Very nice post reshp1!
I think we're in a similar situation, unfortuantely, as we were in 2008 when RR decided to install his system whole hog, rather than bit by bit.
Before you guys that have grown to hate me recently jump all over me, I am not apologizing for Borges/Hoke's frustrating play calling, I am merely trying to offer perpective.
If you're moving the program to a MANBALL scheme, and you didn't run it last year, nor the year before that, and you're having trouble running it this year, when do you get the OLinemen experience running it? To me, that is the major issue. At some point, no matter how well you're executing, you MUST get the players that are going to be playing for the next few years, and the younger guys behind them, experience running your scheme. You cannot keep altering the scheme and hoping that some how your guys will get it later -- especially when the you have young guys starting, and young guys waiting in the wings.
I know that fans hate this approach. I know they think that it's easy -- and effective -- to just switch to something else. But if you keep doing that, then you never have any identity.
Just my $.02 -- now I'll duck for cover.
That's all well and good, but this is year 3 - can we honestly say this offense is close to being good at power running, smashmouth stuff like we supposedly want to be? Can we even say that we've significantly improved toward that since 2011? Gardner can throw much better than Denard, but other than that, we're no better at MANBALL than Rich Rod's offenses.
By comparison, 2010 was by no means a perfect offense, but it was much closer to being a good spread offense, and you could see the pieces starting to come together.
The offense looks much more like the GERG defenses with better individual talent bailing us out - confusion, poor technique, no identity, head scratching schemes that seem designed to fail but are used frequently.
I think Funk needs to go, and I think Borges needs to be relieved of QB coaching duties and given direction to find an identity that works with what we have.
To be fair to both regimes, this is the direct consequence of cleaning house and implementing your system immediately, consequences be damned (RR) and working with what you have until your guys are ready to make the switch (Hoke). RR had a disasterous first year, not totally his fault, but maybe could have eased the transition by accomodating the guys already there (maybe convince a couple more not to transfer/leave early by doing so too). By year 3, he'd already been drilling the new system for a couple years and as a result the offense was humming by then.
Hoke on the other hand made the desicion they were going to work to Denard's and the linemen's strengths and weaknesses initially and as a result went 11-2 in year one. They basically fixed the defense and copied a lot of what RR was already running on offense. 2012 was a bit more transitional and had more manball elements and as a result saw a regression in offensive efficiency. This year is really year 1 in a what Al and Brady want to do, you can argue it's not even yet. You're seeing a lot of the growing pains RR had in year one in year 3 of Hoke.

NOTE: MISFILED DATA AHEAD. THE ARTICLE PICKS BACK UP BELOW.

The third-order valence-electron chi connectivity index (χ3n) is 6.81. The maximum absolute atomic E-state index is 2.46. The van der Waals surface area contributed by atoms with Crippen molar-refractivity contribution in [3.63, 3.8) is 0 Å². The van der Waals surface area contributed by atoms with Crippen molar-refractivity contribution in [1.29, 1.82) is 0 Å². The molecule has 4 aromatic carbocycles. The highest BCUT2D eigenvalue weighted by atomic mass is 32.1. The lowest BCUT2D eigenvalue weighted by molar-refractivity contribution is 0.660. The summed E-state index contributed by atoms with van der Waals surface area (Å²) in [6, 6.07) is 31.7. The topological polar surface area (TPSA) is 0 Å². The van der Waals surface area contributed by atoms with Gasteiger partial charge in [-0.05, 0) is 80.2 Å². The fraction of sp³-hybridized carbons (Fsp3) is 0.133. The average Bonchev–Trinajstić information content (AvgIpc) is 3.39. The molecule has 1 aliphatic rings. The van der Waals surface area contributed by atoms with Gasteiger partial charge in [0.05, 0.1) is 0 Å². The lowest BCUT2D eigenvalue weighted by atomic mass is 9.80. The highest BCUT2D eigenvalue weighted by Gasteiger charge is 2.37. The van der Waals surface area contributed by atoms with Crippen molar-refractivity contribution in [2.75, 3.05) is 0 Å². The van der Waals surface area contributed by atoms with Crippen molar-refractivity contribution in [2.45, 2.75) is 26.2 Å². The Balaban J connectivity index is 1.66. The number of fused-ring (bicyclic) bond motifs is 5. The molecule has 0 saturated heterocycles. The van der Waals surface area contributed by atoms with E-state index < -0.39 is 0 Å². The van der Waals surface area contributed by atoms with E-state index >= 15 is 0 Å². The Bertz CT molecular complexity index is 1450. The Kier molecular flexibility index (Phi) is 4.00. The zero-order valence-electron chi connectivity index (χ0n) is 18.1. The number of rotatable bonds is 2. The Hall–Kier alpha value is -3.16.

Both ways have it's merits. RR's method meant a lot of short term pain that put him on bad footing with the fanbase right away and ultimately, coupled with attrocious defense, was too much to overcome. Hoke came in and acheived instant success, ingratiated himself with the fanbase, but pushed off maturity of his system 2 or more years down the road. Unfortunately, as much as we'd love to, you can't have it both ways.
I agree with alot of points here. I belive this team is building to 2015 and beyond. This year should be the worst of the teams of the next five years. I'd expect to see improvement each year. However, it's rough to watch the growing pains.
This is exactly my point. When RR came in he was criticized for implementing his schemes whole hog. In his own defense, he explained that the longer your draw out the transition, the longer it takes for the young guys (the guys that will be the future of the program) to "get it" and make it work. So many rejected this position, and lauded Hoke & Co. for making due with what they had when they came in due to the talent they had in Denard.
As you aptly point out, you cannot have it both ways -- it's really a matter of pain now or pain later, because you WILL feel the pain. Add that the fact that there is only so much practice time in the day, and season. It's not like the NFL where a team can basically change their scheme whole scale for a game, then go back. The line is young, and there are even more young OLinemen behind them. If they don't work on the power run consistenly, they're ALWAYS going to be in that frustrating transitional state.